Ryota Murata, the first Japanese boxer to win both Olympic gold and a professional world championship, confirmed Tuesday that he was hanging up his gloves "with no regrets."

"It took me a long time to make the decision, but I couldn't find anything more I wanted out of boxing," the 37-year-old said at a press conference in Tokyo.

Ryota Murata, the first Japanese boxer to win both an Olympic and professional world championship, smiles at a press conference in Tokyo on March 28, 2023, in which he announced his retirement. (Kyodo)

Murata signaled his retirement following his ninth-round technical knockout loss to Kazakh star Gennadiy Golovkin in their April 2022 middleweight title unification bout.

Former WBA middleweight super champion Ryota Murata (C) of Japan is pictured after he was beaten by technical knockout in his title unification bout against IBF champion Gennadiy Golovkin of Kazakhstan at Saitama Super Arena on April 9, 2022. (Kyodo) ==Kyodo

"I think that's the last time for me," Murata said following that bout at Saitama Super Arena.

Murata won Japan's first Olympic boxing gold in 48 years when he was crowned men's middleweight champion at the 2012 London Games.

File photo shows Japanese boxer Ryota Murata celebrate winning the men's middleweight final at the London Olympics on Aug. 11, 2018. (Kyodo)

File photo taken on Aug. 11, 2012 shows Japanese boxer Ryota Murata posing for a photo with the gold medal following his victory in the men's middleweight final at the London Olympics. Murata, the first Japanese boxer to win both an Olympic gold medal and a professional world title, announced his retirement on March 28, 2023. (Kyodo) ==Kyodo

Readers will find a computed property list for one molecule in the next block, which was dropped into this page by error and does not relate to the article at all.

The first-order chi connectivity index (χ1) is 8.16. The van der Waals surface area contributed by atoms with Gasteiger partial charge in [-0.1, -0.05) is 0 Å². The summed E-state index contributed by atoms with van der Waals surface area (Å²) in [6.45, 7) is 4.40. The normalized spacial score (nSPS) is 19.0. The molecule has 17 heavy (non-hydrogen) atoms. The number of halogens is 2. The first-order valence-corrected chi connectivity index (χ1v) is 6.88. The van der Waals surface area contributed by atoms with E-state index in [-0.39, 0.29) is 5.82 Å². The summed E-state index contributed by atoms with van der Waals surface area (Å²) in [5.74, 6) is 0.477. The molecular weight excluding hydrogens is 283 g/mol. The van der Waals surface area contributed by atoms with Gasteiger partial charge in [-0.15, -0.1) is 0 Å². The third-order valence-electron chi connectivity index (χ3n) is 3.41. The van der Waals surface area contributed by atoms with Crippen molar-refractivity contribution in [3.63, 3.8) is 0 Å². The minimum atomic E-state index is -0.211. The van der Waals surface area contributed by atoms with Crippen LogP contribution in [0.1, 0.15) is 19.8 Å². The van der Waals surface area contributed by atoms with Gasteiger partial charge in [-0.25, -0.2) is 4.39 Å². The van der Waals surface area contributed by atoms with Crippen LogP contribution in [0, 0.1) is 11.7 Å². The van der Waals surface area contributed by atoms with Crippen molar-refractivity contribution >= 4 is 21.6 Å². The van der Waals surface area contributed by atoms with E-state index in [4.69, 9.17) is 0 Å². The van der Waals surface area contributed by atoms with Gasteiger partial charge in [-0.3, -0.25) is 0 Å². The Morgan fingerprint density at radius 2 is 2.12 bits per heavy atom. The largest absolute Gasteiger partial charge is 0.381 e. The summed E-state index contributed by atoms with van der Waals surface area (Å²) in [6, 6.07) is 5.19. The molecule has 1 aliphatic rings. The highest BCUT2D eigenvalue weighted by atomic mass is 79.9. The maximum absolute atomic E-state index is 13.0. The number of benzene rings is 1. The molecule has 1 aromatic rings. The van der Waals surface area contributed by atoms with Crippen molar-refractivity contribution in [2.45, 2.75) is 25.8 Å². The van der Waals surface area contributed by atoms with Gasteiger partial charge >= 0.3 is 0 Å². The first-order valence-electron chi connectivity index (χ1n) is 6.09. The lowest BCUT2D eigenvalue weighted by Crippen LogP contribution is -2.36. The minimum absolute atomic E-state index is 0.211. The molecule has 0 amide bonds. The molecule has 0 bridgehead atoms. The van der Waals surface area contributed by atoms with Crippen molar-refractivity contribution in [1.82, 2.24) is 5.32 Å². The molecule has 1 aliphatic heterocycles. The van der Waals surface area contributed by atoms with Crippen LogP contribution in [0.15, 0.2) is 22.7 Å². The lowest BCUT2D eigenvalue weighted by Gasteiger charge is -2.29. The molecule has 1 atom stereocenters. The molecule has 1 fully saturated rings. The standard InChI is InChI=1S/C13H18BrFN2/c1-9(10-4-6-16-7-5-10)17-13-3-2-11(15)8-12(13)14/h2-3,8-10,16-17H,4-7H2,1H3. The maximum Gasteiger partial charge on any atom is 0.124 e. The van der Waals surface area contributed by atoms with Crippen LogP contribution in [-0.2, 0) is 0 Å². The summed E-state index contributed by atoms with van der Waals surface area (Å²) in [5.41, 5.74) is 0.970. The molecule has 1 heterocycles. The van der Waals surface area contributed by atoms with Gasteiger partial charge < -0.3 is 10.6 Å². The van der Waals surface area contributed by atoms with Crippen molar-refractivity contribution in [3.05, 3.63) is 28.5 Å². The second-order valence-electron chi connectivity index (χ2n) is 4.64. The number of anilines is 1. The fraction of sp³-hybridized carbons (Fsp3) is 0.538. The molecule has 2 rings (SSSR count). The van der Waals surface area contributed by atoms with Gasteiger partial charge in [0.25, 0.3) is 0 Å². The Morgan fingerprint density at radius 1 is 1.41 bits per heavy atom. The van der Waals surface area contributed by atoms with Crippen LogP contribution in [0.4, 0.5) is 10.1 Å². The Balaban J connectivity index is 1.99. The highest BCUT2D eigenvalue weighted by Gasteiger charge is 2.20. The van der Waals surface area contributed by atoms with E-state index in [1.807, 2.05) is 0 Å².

He turned pro in August 2013 and captured the WBA middleweight crown in October 2017. He lost the title once, in 2018, before reclaiming it the following year.

File photo shows Japan's Ryota Murata (R) fighting Hassan N'Dam of France for the WBA middleweight crown at Tokyo's Ryogoku Kokugikan on Oct. 22, 2017. Murata scored a seventh-round technical knockout victory. (Kyodo)  

The native of western Japan's Nara Prefecture retires with a 16-3 professional record, including 13 wins by knockout.

He plans to continue his involvement in boxing and hopes to use his knowledge and experience to help others.

"I'm retiring as a boxer, but I'm starting afresh in retirement," he said at the press conference. "I hope to become a good role model for athletes by showing there's more to life than competition."

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Boxing: Former Olympic, WBA middleweight champ Murata ready to quit